So, Sony got hacked. Again. According to Lulzsec, the collective who hacked internal Sony networks and websites, they compromised over 1 million accounts, including admin details and passwords, along with 75,000 "music codes" and 3.5 million "music coupons".
What caught my attention in the LulzSec statement was the following:
"What's worse is that every bit of data we took wasn't encrypted. Sony stored over 1,000,000 passwords of its customers in plaintext, which means it's just a matter of taking it. This is disgraceful and insecure: they were asking for it."
Thales has written often in the past about the importance of complementing perimeter firewalls and other defence with protection inside the perimeter. Now here is a hacker who is saying pretty much the same thing. But hackers never stand still. Data protection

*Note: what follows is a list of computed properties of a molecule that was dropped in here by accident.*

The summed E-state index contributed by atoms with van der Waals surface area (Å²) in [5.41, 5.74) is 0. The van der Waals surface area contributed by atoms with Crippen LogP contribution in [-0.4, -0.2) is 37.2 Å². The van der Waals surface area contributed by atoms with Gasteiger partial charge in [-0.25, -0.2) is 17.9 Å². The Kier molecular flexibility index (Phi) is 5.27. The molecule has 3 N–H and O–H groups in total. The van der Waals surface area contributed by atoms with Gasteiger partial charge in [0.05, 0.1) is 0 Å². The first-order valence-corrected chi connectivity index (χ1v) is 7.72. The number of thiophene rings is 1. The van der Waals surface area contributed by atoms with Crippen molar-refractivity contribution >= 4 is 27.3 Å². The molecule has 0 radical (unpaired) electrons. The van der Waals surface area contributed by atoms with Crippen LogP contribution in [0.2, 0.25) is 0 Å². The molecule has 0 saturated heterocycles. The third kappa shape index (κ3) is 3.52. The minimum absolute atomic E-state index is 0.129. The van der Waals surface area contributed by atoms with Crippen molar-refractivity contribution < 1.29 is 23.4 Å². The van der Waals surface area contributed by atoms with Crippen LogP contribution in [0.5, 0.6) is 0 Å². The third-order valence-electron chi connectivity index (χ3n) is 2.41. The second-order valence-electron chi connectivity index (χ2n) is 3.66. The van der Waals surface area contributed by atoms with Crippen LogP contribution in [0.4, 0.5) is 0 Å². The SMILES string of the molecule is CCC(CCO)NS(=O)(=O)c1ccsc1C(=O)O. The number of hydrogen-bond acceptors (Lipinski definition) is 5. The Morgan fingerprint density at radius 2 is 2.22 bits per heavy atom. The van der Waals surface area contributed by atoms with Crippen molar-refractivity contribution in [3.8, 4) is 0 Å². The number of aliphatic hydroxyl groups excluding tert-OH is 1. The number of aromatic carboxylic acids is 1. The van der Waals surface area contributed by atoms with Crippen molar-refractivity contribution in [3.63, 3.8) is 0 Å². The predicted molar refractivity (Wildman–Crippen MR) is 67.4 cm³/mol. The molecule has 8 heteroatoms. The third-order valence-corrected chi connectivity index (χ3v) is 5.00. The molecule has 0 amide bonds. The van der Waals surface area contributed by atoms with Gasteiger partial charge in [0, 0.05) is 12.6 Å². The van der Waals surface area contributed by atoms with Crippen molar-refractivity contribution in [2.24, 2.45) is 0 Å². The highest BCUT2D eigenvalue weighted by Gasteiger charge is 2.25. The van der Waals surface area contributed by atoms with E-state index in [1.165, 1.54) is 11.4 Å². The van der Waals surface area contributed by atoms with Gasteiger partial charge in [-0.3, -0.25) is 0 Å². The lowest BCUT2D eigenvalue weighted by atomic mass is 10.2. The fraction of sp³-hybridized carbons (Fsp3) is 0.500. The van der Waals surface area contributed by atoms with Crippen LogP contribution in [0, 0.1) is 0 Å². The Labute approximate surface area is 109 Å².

needs to be data centric. Sensitive data should be encrypted at the point it enters a system using techniques that ensure the encryption key used can only be used subsequently to decrypt data for legitimate business transactions and data volumes. Protecting
the key and using a key policy that enforces its use by legitimate applications only and ensuring it cannot be [ab]used to decrypt large blocks of data is the most effective way to do this.